Despite long neglect, the dhak might be getting a new lease of life as women have stormed a male bastion and have taken up playing Bengal’s traditional big drum
“I am the first girl in my family to play the dhak or sit in an airplane,” a beaming Promila told VillageSquare.in. “To me, my biggest accomplishment was the opportunity to play the dhak at a big Durga Puja pandal in the capital and the appreciation that I received there.”
Girl power adds to the beat
Sitting in the two-storied house of her famous uncle, award-winning dhaki Gokul Chandra Das, Promila credits Gokul for her new innings that started in 2010. The unplastered walls of the room are adorned with photographs and certificates that depict Gokul’s rise from a regular dhaki to an award-wining artist, sharing stage and spotlight with the likes of sitar virtuoso Late Pandit Ravi Shankar, tabla maestro Ustad Zakir Hussain, and his mentor and eminent percussionist Pandit Tanmoy Bose.
Gokul’s brick and mortar house is not just a sign of success in the neighborhood that houses 200 odd dhaki families in tin-roofed, mud and brick dwellings but also a harbinger of changes. It was here in this house that Gokul, fresh from a concert in Los Angeles, decided to train the women in his family and neighborhood to play the dhak. “I had gone to a music store in LA to buy a saxophone. There I was taken by the adeptness of the shop girl who played a variety of instruments including guitar, drums, flute, saxophone, etc., for demonstrating it to the customers,” says Gokul. “I thought to myself, if this woman can play so many instruments, then why couldn’t the women of my village play the dhak?”
His idea was met with a lot of initial resistance, but he was soon able to convince a few families when they saw that Gokul was starting off with his own kin. Gokul began by training his niece, daughter-in-law and three other neighbors. Recalling those early days, Promila says, “In the beginning, it was really tough. We had to put up with a lot of gaping eyes and barbs when we started playing. However, perceptions started changing with our women troupe’s success. Tongues stopped wagging when people saw that we were being invited by big puja organizers in Kolkata, lauded and appreciated. The moment of pride happened when people saw us play on the television.”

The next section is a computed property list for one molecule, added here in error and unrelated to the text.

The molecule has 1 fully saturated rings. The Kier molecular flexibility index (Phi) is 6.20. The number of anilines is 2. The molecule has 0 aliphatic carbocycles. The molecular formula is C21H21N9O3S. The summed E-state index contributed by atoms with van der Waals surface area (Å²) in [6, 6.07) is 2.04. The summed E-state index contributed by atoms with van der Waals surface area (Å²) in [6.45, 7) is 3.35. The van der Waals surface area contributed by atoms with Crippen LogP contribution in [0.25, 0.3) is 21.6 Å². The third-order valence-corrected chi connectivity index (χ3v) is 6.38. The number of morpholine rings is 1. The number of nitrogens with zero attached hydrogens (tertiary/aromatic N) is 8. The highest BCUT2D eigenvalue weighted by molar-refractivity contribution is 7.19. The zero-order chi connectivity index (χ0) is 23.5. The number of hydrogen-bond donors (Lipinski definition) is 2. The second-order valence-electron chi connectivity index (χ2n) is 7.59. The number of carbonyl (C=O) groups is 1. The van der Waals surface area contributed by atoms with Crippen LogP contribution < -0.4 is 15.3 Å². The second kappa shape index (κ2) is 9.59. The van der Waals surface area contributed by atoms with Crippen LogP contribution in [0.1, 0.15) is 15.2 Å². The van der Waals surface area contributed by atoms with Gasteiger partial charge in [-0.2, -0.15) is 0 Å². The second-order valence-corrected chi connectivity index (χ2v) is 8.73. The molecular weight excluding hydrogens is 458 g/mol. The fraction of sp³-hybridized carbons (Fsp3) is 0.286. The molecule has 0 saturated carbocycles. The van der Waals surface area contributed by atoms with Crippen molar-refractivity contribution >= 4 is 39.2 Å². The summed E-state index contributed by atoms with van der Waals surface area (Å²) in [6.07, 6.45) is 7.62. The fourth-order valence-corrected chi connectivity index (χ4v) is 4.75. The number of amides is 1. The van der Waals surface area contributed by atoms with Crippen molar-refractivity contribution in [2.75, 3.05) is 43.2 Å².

Currently, there are around 30 female dhakis in Gokul’s troupe. His 14-year-old daughter Songita started playing the dhak six months ago and also debuted at this year’s Durga Puja pandal.
Drumming up confidence
Next door, 32-year-old Jyotsana Das says her life has changed since she started playing the dhak six years ago. “Dhak has boosted my confidence. It has brought me respect and economic independence,” says Jyotsana, who also moonlights as a tailor, earning some Rs 40-50 a day.
A dozen houses away lives Lakshmi Das, who too plays the dhak. Standing at the door of her one-room dwelling along with her husband Shankar Das, a talented dhak player, Lakshmi says, “Dhak has given me an identity of my own. People now regard me as dhaki Lakshmi Das and not just another housewife. I get invited by big puja organizers not just in West Bengal but also outside the state to perform.” Shankar played at a Durga Puja pandal in Hong Kong this year. He sells lottery tickets during the rest of the year to support his family.
Their mentor Gokul swears by their dedication and tenacity to perform well. “They are no less than men in playing the dhak and can give many of our male dhak players a run for their money,” he says.
Lack of prestige, money ail dhakis
Although one of the oldest percussion instruments of Bengal, dhak never got treated at par with the tabla, pakhwaj or mridangam. Dhakis have remained deprived of the respect and status accorded to other traditional music practitioners. One of the main reasons is that the dhak, despite its distinctive sound and folksy charm, could never step out of the realm of pujas. “The lifespan of a dhak and a dhaki is the five days of the puja. They cease to be artists after the pujas. Nobody cares about them for the rest of the year,” Tanmoy, who has spearheaded and been involved with some successful music projects to promote and popularize folk art including the dhak, told VillageSquare.in.
Also, being a lineage-based tradition, like many other folk artistic traditions, the expertise is passed on within the family and the discipline or formal training that classical music requires is lacking. “Even the most talented of dhakis do not know the classical taals or the grammar of music to be able to play along with other classical instruments and genres,” says Tanmoy.